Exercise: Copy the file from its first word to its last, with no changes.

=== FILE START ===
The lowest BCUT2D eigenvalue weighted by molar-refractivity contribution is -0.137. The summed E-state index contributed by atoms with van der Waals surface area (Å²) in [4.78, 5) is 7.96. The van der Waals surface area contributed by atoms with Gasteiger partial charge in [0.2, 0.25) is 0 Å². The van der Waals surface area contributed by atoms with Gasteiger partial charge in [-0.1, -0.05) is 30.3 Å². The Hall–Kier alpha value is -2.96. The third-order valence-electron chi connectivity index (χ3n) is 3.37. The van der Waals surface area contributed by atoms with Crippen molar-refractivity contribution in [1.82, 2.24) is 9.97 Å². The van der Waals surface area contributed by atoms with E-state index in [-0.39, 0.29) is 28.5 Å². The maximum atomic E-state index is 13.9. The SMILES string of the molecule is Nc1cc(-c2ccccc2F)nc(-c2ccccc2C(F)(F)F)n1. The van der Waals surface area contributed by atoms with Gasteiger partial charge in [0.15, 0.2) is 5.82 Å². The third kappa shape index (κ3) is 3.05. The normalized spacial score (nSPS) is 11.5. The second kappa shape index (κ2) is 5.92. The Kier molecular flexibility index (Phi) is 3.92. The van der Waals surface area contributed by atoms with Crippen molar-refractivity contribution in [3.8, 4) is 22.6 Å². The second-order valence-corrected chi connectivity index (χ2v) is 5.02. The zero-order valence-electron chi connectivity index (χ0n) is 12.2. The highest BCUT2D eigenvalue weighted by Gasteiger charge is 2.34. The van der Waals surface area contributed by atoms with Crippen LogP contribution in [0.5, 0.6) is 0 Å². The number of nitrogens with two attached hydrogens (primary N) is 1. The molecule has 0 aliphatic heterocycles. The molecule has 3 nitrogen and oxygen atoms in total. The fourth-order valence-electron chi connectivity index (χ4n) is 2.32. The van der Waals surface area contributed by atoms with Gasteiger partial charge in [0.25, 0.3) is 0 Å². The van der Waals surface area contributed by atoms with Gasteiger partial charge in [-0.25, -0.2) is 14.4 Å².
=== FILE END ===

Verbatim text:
The lowest BCUT2D eigenvalue weighted by molar-refractivity contribution is -0.137. The summed E-state index contributed by atoms with van der Waals surface area (Å²) in [4.78, 5) is 7.96. The van der Waals surface area contributed by atoms with Gasteiger partial charge in [0.2, 0.25) is 0 Å². The van der Waals surface area contributed by atoms with Gasteiger partial charge in [-0.1, -0.05) is 30.3 Å². The Hall–Kier alpha value is -2.96. The third-order valence-electron chi connectivity index (χ3n) is 3.37. The van der Waals surface area contributed by atoms with Crippen molar-refractivity contribution in [1.82, 2.24) is 9.97 Å². The van der Waals surface area contributed by atoms with E-state index in [-0.39, 0.29) is 28.5 Å². The maximum atomic E-state index is 13.9. The SMILES string of the molecule is Nc1cc(-c2ccccc2F)nc(-c2ccccc2C(F)(F)F)n1. The van der Waals surface area contributed by atoms with Gasteiger partial charge in [0.15, 0.2) is 5.82 Å². The third kappa shape index (κ3) is 3.05. The normalized spacial score (nSPS) is 11.5. The second kappa shape index (κ2) is 5.92. The Kier molecular flexibility index (Phi) is 3.92. The van der Waals surface area contributed by atoms with Crippen molar-refractivity contribution in [3.8, 4) is 22.6 Å². The second-order valence-corrected chi connectivity index (χ2v) is 5.02. The zero-order valence-electron chi connectivity index (χ0n) is 12.2. The highest BCUT2D eigenvalue weighted by Gasteiger charge is 2.34. The van der Waals surface area contributed by atoms with Crippen LogP contribution in [0.5, 0.6) is 0 Å². The number of nitrogens with two attached hydrogens (primary N) is 1. The molecule has 0 aliphatic heterocycles. The molecule has 3 nitrogen and oxygen atoms in total. The fourth-order valence-electron chi connectivity index (χ4n) is 2.32. The van der Waals surface area contributed by atoms with Gasteiger partial charge in [0.25, 0.3) is 0 Å². The van der Waals surface area contributed by atoms with Gasteiger partial charge in [-0.25, -0.2) is 14.4 Å².